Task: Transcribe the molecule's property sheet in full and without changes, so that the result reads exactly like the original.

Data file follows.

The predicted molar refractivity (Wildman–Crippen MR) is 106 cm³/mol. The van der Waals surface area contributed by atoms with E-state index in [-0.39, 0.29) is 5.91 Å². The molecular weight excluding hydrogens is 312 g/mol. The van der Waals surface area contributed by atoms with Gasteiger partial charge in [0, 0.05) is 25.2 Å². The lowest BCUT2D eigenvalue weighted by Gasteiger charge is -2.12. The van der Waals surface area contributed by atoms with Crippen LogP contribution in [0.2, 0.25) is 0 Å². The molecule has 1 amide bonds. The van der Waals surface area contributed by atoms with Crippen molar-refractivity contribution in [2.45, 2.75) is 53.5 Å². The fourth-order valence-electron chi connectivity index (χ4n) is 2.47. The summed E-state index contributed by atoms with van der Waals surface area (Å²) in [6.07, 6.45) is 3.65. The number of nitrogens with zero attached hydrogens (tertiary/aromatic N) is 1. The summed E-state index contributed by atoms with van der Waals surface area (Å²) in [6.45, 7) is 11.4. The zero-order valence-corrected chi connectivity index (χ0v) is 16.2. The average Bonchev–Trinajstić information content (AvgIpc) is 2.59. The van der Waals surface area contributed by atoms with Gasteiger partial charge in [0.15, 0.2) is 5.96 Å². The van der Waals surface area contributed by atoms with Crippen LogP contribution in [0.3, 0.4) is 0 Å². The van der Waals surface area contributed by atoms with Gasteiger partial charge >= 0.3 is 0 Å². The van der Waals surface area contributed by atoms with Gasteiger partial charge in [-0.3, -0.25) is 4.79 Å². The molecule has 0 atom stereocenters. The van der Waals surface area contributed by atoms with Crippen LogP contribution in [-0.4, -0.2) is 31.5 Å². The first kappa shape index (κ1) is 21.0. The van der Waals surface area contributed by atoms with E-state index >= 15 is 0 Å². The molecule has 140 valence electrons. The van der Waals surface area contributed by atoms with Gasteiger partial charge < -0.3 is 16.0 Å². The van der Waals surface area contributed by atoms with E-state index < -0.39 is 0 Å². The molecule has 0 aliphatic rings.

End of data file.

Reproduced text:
The predicted molar refractivity (Wildman–Crippen MR) is 106 cm³/mol. The van der Waals surface area contributed by atoms with E-state index in [-0.39, 0.29) is 5.91 Å². The molecular weight excluding hydrogens is 312 g/mol. The van der Waals surface area contributed by atoms with Gasteiger partial charge in [0, 0.05) is 25.2 Å². The lowest BCUT2D eigenvalue weighted by Gasteiger charge is -2.12. The van der Waals surface area contributed by atoms with Crippen LogP contribution in [0.2, 0.25) is 0 Å². The molecule has 1 amide bonds. The van der Waals surface area contributed by atoms with Crippen molar-refractivity contribution in [2.45, 2.75) is 53.5 Å². The fourth-order valence-electron chi connectivity index (χ4n) is 2.47. The summed E-state index contributed by atoms with van der Waals surface area (Å²) in [6.07, 6.45) is 3.65. The number of nitrogens with zero attached hydrogens (tertiary/aromatic N) is 1. The summed E-state index contributed by atoms with van der Waals surface area (Å²) in [6.45, 7) is 11.4. The zero-order valence-corrected chi connectivity index (χ0v) is 16.2. The average Bonchev–Trinajstić information content (AvgIpc) is 2.59. The van der Waals surface area contributed by atoms with Gasteiger partial charge in [0.15, 0.2) is 5.96 Å². The van der Waals surface area contributed by atoms with Crippen LogP contribution in [0.3, 0.4) is 0 Å². The van der Waals surface area contributed by atoms with Gasteiger partial charge >= 0.3 is 0 Å². The van der Waals surface area contributed by atoms with Gasteiger partial charge in [-0.3, -0.25) is 4.79 Å². The molecule has 0 atom stereocenters. The van der Waals surface area contributed by atoms with Crippen LogP contribution in [-0.4, -0.2) is 31.5 Å². The first kappa shape index (κ1) is 21.0. The van der Waals surface area contributed by atoms with E-state index >= 15 is 0 Å². The molecule has 140 valence electrons. The van der Waals surface area contributed by atoms with Gasteiger partial charge < -0.3 is 16.0 Å². The van der Waals surface area contributed by atoms with E-state index < -0.39 is 0 Å². The molecule has 0 aliphatic rings.